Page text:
Nuss sat on the grass in the SPU quad in a circle with his five-year-old daughter and his two friends; Kate Byers-Jensen, 43, a former math teacher and current teaching coach, and her wife, sculpture artist Rebecca Jensen, 38. They had all just finished racing.
Byers-Jensen, clad in spandex, interjected, “We don't say lost," she said, "We say temporarily confused."
Orienteering puts participants in “an environment that’s engaging, mental, and gets you taking risks,” Byers-Jensen explained. “You’re in a situation where if you do make a mistake you have to puzzle your way out of it.”
By orienteering, Byers-Jensen builds confidence and adaptability. She practices the skill of getting herself out of a situation she didn’t expect to be in.
As a former teacher, Byers-Jensen loves that in orienteering she’s constantly learning. There’s a social aspect to the post-race where everyone convenes and swaps experiences; what worked, what didn’t work. They make friends orienteering and, with weekly events in the summer and eight competition days in the winter, they never have to make plans to see those friends.
She first got into this when she was dating her now-wife, Jensen. “We didn’t know if I was going to like it or not,” she said. “It 100% could’ve been a deal-breaker if I didn’t, but I didn’t know that at the time.” It worked out. They orienteered on their honeymoon in Iceland.
Jensen laughed. She’d started orienteering back in 2009 when she was jonesing for an activity that would get her out in the woods.
She and an old high school cross country teammate ran their first course together at Lake Sammamish State Park. The whole time, she and the friend were at odds about which direction they should take. It turned out that Jensen’s compass was off, pointing 180 degrees in the wrong direction.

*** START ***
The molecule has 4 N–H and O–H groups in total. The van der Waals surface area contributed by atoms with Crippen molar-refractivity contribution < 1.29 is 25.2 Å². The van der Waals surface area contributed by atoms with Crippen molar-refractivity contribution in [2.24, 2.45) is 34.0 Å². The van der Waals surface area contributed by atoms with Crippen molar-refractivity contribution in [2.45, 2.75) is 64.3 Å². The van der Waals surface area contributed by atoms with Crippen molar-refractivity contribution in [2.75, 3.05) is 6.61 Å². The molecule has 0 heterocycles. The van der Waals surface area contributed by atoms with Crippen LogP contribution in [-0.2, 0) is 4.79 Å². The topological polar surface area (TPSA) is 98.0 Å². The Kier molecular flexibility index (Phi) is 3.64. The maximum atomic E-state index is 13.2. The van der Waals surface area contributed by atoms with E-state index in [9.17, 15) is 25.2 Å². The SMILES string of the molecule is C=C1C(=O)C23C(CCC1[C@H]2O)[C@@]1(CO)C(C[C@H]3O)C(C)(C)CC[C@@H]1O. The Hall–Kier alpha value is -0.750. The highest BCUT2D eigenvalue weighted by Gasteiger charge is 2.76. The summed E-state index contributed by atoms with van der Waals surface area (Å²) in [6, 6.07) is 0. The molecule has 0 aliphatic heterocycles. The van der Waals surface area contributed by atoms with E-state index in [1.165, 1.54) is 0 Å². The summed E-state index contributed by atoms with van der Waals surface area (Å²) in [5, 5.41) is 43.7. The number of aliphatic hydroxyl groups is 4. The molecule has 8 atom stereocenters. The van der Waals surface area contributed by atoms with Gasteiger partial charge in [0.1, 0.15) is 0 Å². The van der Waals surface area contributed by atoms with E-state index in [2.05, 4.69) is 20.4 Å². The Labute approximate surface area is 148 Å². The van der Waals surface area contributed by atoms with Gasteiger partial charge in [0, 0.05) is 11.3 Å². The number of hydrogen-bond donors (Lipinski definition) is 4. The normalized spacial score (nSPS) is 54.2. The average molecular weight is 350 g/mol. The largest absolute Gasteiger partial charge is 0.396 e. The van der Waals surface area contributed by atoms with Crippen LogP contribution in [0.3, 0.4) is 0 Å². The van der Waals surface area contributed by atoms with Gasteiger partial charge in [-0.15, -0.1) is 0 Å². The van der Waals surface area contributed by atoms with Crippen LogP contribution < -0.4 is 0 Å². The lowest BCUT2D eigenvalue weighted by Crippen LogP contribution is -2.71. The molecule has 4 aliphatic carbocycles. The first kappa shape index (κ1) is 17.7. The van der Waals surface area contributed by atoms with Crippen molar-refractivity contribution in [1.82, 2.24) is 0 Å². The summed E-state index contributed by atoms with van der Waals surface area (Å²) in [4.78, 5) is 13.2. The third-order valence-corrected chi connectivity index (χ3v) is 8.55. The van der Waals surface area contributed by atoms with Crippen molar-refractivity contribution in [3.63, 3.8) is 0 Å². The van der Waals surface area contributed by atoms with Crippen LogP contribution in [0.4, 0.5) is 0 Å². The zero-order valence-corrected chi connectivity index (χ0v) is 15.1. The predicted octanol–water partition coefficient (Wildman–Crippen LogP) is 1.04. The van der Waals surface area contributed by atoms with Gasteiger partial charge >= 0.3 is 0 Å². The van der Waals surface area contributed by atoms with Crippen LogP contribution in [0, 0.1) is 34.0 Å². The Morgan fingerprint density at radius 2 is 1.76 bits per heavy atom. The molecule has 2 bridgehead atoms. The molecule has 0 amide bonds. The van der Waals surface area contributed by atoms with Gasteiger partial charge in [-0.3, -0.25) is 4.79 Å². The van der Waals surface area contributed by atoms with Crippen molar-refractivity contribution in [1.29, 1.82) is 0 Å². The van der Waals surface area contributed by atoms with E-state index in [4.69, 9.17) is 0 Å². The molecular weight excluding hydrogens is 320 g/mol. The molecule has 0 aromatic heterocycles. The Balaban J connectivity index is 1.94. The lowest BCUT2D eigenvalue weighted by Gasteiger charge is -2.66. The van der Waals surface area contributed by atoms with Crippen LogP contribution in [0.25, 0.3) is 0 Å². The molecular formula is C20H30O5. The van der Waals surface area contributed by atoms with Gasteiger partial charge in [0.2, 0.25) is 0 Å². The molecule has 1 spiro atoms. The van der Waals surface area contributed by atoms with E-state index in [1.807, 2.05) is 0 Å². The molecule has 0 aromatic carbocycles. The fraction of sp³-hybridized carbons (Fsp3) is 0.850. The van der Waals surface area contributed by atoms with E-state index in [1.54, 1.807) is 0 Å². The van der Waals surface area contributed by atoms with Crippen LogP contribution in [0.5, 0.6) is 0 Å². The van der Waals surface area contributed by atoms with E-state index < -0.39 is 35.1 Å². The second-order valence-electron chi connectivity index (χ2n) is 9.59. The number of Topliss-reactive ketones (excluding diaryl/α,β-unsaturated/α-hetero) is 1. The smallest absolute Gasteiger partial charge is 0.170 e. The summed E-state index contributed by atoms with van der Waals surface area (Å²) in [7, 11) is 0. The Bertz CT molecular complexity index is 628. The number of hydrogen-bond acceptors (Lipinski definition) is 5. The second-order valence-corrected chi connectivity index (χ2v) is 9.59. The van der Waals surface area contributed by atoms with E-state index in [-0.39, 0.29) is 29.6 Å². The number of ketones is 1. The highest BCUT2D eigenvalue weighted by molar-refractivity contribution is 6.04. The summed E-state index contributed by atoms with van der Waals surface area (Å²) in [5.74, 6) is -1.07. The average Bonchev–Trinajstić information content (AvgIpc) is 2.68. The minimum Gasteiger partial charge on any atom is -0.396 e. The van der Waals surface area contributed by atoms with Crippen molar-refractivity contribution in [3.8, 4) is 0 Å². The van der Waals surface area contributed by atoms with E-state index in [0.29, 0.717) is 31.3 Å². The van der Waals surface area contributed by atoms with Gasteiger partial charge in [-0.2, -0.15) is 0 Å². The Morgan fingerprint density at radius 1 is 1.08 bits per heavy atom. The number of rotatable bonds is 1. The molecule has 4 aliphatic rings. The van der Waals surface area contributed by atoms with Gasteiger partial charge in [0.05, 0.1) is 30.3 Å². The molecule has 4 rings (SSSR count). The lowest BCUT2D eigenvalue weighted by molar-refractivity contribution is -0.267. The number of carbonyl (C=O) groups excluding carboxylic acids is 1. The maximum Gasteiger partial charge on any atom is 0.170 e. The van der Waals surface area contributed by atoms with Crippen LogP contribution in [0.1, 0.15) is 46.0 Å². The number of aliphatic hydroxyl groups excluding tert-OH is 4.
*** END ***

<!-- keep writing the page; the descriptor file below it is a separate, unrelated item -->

Despite a frustrating, less-than-ideal first time, Jensen was hooked.
“It’s the intersection of something that’s athletic that’s also outdoors and also a game,” she said. “I love being fully engaged like that.”
For Jensen, there’s also an aspect of wanderlust that orienteering satisfies. The sport takes her off the beaten path into areas she wouldn’t normally explore and that other people usually don’t experience.
She explained the feeling by comparing it to staring out the window on a road trip.
“You see the hills and mountains going by, and you just kind of mentally walk up them, you know? I just wanted to start going up them. And you can do that in orienteering," she said.
The Magic of the Treasure Hunt
During the rest of my race, I definitely was not the asset to my team that I'd thought I'd be. Still, I had fun.
We ducked in and around corners of this campus I’d never been to in a corner of Seattle I’d never explored. We ran up and down the hill above the school, jogging through neighborhoods, smelling the woody scent of a barbecue.
Throughout the course, we encountered scores of other orienteers. A pack of lean, unruffled joggers glided past us. A man in his 80s leaned on a walking stick with one hand and carried his map in another. There were families and couples and men in tiny running shorts and plastic sports goggles.
While all of us technically existed on the same plane as the other people on campus—the professors headed home after a long day, the people walking their dogs, even the drivers speeding by—we were in a different world. The magic of this treasure hunt created a bubble of experience, insider knowledge—secrets, truths—only we were privy to.
"Before orienteering, I viewed the world more linearly. Like, 'I'm here, I'm going there,'" COC President Forgrave said. "Now, I'm walking through an unmapped park and I'm looking at all the features. I think about how it all fits together and where I am in it."
Any ideas on which Seattle subculture I should explore next? Want me to tag along with you on your favorite hobby or pastime? Send me tips at email@example.com.